Isabella Fogg South Portland Historical Society photos

One of the more notable people buried in Forest City Cemetery on Lincoln Street is Isabella Fogg. Luckily, there is a nice interpretive marker erected on her gravesite to make passersby aware of the role that Isabella played in American history.

Isabella Morrison Fogg was born in December, 1823, in New Brunswick, Canada. She grew up on the farm of her parents, themselves immigrants from Scotland. She married at the young age of 13, not terribly uncommon at the time, and moved with her husband, William Fogg, to Calais, Maine, in 1837. Hers was a hard life, as she worked as a seamstress, had several children with only one believed to have reached adulthood, and she was a widow when the American Civil War broke out in 1961.

In April, 1861, Isabella’s son Hugh joined the militia and then answered Captain Joel Haycock’s call to the young men of Calais to join his company. They formed Company D and left Calais by ship on May 21, 1861, bound for Cape Elizabeth. They arrived here at Ligonia, on the campground that would be named Camp Abraham Lincoln, and the company became part of the 6th Maine Volunteer Infantry that organized here on July 15 (for a three-year commitment) and shipped out on July 18, 1861, to head down to the battlefields.

With her son headed to war, Isabella decided to join in the Union effort by offering her services to the state of Maine. She headed down to Annapolis, Maryland, in the fall of 1861, attached to another Maine regiment. As you are probably aware, the army camps of the Civil War were a cruel place, with so many soldiers suffering from various ailments, including typhoid and other illnesses spread through close contact, bad weather conditions, and contaminated food and water.

The need for medical attention was great and there was endless work for someone like Isabella in the army camps. She worked tirelessly, tending Maine soldiers as though they were her own son.

In the spring of 1862, Isabella offered her services to the Sanitary Commission of Washington. She was assigned for a time to a hospital transport ship. As the ship made its way up and down the York and James rivers, Isabella was one of many nurses on board helping to care for the sick and wounded. She then was sent to a place called Savage Station, just two miles from the war front.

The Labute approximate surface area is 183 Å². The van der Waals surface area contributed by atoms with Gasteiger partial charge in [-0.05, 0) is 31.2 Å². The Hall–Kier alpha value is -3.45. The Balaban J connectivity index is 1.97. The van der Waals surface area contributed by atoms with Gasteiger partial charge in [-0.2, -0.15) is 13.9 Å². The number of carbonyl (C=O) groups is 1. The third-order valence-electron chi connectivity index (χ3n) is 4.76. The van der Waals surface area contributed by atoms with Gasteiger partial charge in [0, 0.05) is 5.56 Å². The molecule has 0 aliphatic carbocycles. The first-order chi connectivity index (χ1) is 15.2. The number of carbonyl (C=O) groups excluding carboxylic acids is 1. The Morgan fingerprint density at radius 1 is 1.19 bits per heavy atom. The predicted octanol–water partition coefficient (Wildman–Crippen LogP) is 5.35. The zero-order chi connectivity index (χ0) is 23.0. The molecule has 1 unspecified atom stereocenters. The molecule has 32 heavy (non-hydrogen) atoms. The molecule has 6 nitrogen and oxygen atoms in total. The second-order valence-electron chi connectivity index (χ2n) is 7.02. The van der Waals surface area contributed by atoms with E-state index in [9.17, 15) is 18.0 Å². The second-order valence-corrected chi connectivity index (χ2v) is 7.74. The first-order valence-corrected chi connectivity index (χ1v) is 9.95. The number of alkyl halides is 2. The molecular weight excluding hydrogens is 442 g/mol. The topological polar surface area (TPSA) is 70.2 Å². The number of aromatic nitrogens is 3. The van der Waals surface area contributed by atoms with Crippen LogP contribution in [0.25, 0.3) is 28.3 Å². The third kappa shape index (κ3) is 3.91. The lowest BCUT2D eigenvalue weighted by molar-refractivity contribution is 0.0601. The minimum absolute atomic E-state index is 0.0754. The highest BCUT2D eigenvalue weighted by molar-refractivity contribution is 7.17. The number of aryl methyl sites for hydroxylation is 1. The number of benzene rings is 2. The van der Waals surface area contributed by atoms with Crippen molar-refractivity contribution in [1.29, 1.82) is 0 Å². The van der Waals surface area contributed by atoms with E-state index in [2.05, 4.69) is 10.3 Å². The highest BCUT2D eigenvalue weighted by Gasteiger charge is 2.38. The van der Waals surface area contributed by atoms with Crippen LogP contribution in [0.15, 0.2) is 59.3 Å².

It was there that she caught up with her son Hugh, who arrived and told her of the suffering of the 6th Maine. She left the very next morning on a supply wagon that headed through a swamp to find them. Once there, she assessed the lamentable conditions of the men and their war camp, then headed back to Savage Station to make plans to improve their situation. Unfortunately, the entire line was then forced to retreat, but she continued helping, even during the retreat, by nursing the wounded and sick from an ambulance.

By the summer of 1862, the 6th Maine was suffering from both typhoid and malaria. Hugh became sick enough that he was sent to a hospital to recover. Isabella ended up heading back to Portland where she started communicating with the public about the conditions of the Maine soldiers and started garnering support.

Historical sign for Isabella Fogg in Forest City Cemetery.

She wrote to the governor, spoke with the mayor, and reached out to the community. Her efforts resulted in the creation of the Maine Camp Hospital Association. In its forming documents, the association said that, “two ladies then on the field were asked to distribute such stores as we might be able to forward to them, which they kindly consented to do.”

Those two ladies were Isabella Fogg and another volunteer nurse, Harriet Eaton.

Isabella and Harriet would then return south, on behalf of the Maine Camp Hospital Association, to care for Maine soldiers. Isabella’s story is an interesting one, with many twists and turns as she served soldiers throughout the Civil War. In January of 1865, while providing care to soldiers on a hospital boat, Isabella fell through a hatchway and suffered a spinal injury, leaving her bedridden for the following two years.

Upon the urging of General Joshua Chamberlain and others, Isabella was given a pension in 1866. She was the only known woman given a pension from injuries sustained during the Civil War.

If you’d like to read more about Isabella Fogg, her story is documented quite well in the book, “Ladies on the Field: Two Civil War Nurses from Maine on the Battlefields of Virginia,” by Libby MacCaskill and David Novak.

Kathryn Onos DiPhilippo is executive director of the South Portland Historical Society.

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